There really wasn’t a cloud in the sky, and apart from the odd plane passing overhead, there was hardly a sound to be heard. This must be one of my favourite times to be out in the garden. It might still be cold when you’re out of the sun, but everyone else is tucked up warm in their houses, and with minimal traffic noise because it’s Sunday, the garden seems so peaceful. Spring has definitely got its foot in the door though, so I’m going to try to make the most of the peace and quiet before summer arrives and it’s warm enough for the kids to come out to play.

What a difference 10 days make

I was at a pretty low ebb when I made my last post. As is often the case, things got worse before they got better.

A couple of days later, I felt so unwell that I began to panic. I couldn’t believe that such a tiny reduction in the dose of my azathioprine – from 100 mg to 75 mg – could have such a major impact on my colitis. As I lay on the sofa with every joint screaming and shuffled around the house like a really old woman, I couldn’t imagine that I’d ever feel better again, and I cried my eyes out. 

My head seemed to be full of cotton wool not brain cells and, after much internal debate, I decided to send back the bit of work that was giving me so much grief and to cancel another scheduled job. It was better to give my client the chance to get the jobs done properly first time around than for me to make a mess of them so that they missed their deadlines trying to get them up to scratch. I felt awful to be letting my client down but I knew it was best for them and best for me. Once I’d made that phone call, it felt like a huge weight was lifted from my shoulders, and I was able to relax into illness without the added stress of work looming over me. I took things steady and didn’t overdo things when I felt good for a couple of hours.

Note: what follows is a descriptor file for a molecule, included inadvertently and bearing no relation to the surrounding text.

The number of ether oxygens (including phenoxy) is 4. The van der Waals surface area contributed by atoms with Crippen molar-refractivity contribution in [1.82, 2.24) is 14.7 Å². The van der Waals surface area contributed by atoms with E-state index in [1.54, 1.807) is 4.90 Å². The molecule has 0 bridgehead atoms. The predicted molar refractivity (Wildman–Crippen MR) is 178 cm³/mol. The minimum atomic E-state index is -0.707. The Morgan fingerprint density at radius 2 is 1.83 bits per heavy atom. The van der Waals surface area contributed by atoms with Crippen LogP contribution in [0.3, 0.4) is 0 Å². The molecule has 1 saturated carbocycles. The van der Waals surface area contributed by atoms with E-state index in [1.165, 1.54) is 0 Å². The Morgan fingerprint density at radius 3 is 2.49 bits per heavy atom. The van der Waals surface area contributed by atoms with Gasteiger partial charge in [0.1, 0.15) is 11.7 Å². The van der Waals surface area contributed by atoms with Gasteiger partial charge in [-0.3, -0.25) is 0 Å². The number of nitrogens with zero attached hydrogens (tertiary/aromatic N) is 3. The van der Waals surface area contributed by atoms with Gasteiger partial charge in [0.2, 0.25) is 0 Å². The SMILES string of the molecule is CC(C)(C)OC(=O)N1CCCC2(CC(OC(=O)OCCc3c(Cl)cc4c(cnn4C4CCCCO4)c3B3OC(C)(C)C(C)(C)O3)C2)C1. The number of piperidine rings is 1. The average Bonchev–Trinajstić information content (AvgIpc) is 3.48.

It’s paid off. Ten days later, I’m delighted to be on the mend. I baked some bread yesterday (with the help of my breadmaker) and that’s a sure sign that things are returning to my normal. I’m getting my brain used to thinking again and I’m hoping that I can do close to a full week of work this coming week.

I can hardly believe the difference in such a short space of time, but I’m still taking it gently. I’ve cancelled my plans to do the whole New Model Army Spring tour – I think it would be too much too soon – and I’m not buying any new gig tickets or making any major plans for the next few months. Better to take each day as it comes.

It is wonderful to be in remission from a chronic disease, but it lulls you into a false sense of security. Your brain fools you, making you believe that the condition is under your control. In reality, the disease is still in control of you – it’s just taking a rest and waiting in the wings to pounce. Hopefully it’ll be another five years until my colitis is strong enough to make another almost successful takeover bid.